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'The Amazing Spider-Man' #33 is a dark turn for Peter Parker
Marvel

Comic Books

‘The Amazing Spider-Man’ #33 is a dark turn for Peter Parker

‘The Amazing Spider-Man’ #33 plays out like one big homage to ‘Kraven’s Last Hunt’ for better or worse.

Who had evil Spider-Man on their 2023 bingo card? That’s the case after the huge mistake Kraven made in Amazing Spider-Man #32, and now he’s going to pay dearly. Spider-Man already hates Kraven for burying him in “Kraven’s Last Hunt,” and while this is a clone of the original villain, it’s likely Spider-Man doesn’t care either way. He wants revenge; he wants to lean into his hate, and he’s going to get it.

The Amazing Spider-Man #33 is one long hunt, only Kraven is the prey this time. It’s quite clear from the scripting to the art this entire issue is an homage to “Kraven’s Last Hunt,” which should please longtime readers. Sure, we got an homage under Nick Spencer a few years ago, but can you homage one of the greatest Spider-Man stories ever told too many times?

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Patrick Gleason draws out of this issue with great colors by Marcio Menyz. The dark book leans into Spider-Man’s rage and has a few iconic images. That includes a moment where Spider-Man slinks on the wall behind Kraven or when he screams at him under the black mask.

That’s right, the black suit is back, and while it’s not clear where Spider-Man had the costume, he’s donning it in this new emo-anger phase. Not much is explained regarding his state of mind or if he can even be cured. A brief scene with Norman Osborn relates his fear and possible aid, but most of this issue concerns Spider-Man playing with and torturing Kraven.

Amazing Spider-Man #33

Sad Kraven gonna be sad.
Credit: Marvel

I’ll admit, the whiplash of the last issue going from Spider-Man trying to save Norman to pure evil and now this edge lord dark turn in the rain is a lot. With superhero comics, I mostly just go with it, but it’d be nice to get a bit more explanation here. That said, it’s more of a one-off evil night out for Spider-Man, which is entertaining in its own right.

One of the more interesting things done in this issue is captioning, which takes on a mirroring effect throughout. That includes Norman, who appears to be hearing the goblin in his head again, but also with Kraven. He speaks to himself in orange and black captions as if he’s losing his own mind. There’s a bit of this with Spider-Man at the start as well, which gives the entire issue a nice theme of back-and-forth captioning.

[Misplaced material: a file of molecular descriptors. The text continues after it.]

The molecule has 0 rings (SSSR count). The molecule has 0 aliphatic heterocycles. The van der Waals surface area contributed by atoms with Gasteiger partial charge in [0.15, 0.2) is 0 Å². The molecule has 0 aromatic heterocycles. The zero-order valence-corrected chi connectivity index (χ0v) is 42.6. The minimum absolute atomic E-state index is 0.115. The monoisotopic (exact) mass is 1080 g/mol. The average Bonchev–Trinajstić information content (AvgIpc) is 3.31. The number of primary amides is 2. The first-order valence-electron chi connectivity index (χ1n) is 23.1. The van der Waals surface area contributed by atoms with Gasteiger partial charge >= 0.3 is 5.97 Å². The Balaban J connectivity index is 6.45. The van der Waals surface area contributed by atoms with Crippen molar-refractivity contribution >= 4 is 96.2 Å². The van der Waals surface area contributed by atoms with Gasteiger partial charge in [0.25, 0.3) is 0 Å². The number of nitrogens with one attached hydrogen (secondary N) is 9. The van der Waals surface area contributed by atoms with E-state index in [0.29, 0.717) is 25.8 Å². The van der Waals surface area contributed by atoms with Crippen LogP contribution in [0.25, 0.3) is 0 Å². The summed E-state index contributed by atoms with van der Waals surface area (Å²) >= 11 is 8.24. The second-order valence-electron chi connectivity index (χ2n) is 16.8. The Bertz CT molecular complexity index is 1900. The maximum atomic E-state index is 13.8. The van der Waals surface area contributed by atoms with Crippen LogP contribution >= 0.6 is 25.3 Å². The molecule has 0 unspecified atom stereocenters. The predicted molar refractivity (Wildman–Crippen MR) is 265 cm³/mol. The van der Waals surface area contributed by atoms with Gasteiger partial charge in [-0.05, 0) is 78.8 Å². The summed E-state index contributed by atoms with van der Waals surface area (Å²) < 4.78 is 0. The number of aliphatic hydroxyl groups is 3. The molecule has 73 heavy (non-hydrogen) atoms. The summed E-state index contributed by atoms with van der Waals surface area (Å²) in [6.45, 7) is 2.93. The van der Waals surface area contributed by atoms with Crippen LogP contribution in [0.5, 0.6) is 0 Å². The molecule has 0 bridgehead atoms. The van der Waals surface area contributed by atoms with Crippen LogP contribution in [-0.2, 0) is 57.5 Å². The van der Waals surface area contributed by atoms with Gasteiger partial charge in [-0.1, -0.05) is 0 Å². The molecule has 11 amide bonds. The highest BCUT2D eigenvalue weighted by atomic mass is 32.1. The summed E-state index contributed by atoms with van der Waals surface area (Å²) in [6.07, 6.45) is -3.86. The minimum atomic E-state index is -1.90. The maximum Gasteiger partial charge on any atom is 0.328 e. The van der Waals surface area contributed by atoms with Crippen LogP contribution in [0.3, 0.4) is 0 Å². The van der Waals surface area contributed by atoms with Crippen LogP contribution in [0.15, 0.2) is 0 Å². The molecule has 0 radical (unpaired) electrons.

As I said in my review of the last issue, this story arc is moving along too quickly. There’s no time to take in the moments, and instead, it rushes along with action and violent acts. I can see what the creative team is going for, but the why behind it all is absent. It’s also odd that Queen Goblin is completely gone, and there’s no hint of goodness in Peter. Is he completely gone, or will he snap back to good as quickly as he snapped to bad? The stakes don’t seem very high since moments like that can happen so quickly. What does it all mean? What is it all for? It’s unclear.

An example of the brevity at which this story arc explains things is obvious in one scene. Kraven points out he’s a clone, and thus, this isn’t some grand revenge for Peter being buried. When Spider-Man retorts, “Close enough,” it takes some of the wind out of the sails of this narrative. It’s nice the creators acknowledge it, but what is going on in Spider-Man’s head to make him attempt murder? Why does he care? Is he simply out of his mind?

The Amazing Spider-Man #35 reads like a good one-shot homage to Kraven’s Last Hunt, but there isn’t much meat on the bones. Visually, it’s stunning, with cool callbacks and dark moments, but none of this is tethered to the character’s internal struggle or motivations. It’s a loud response as Spider-Man loses himself, but to what end?

'The Amazing Spider-Man' #33 is a dark turn for Peter Parker
‘The Amazing Spider-Man’ #33 is a dark turn for Peter Parker
Amazing Spider-Man #33
The Amazing Spider-Man #35 reads like a good one-shot homage to Kraven's Last Hunt, but there isn't much meat on the bones. Visually, it's stunning, with cool callbacks and dark moments, but none of this is tethered to the character's internal struggle or motivations. It's a loud response as Spider-Man loses himself, but to what end?
Reader Rating1 Votes
8.3
Some killer visuals throughout
Interesting captioning showing dual voices in multiple characters
A nice call back to Kraven's Last Hunt
Not sure what it's all for, or even how long Peter will be under this spell since he was turned so fast
Losing sight of character motivations or even stakes
6
Average
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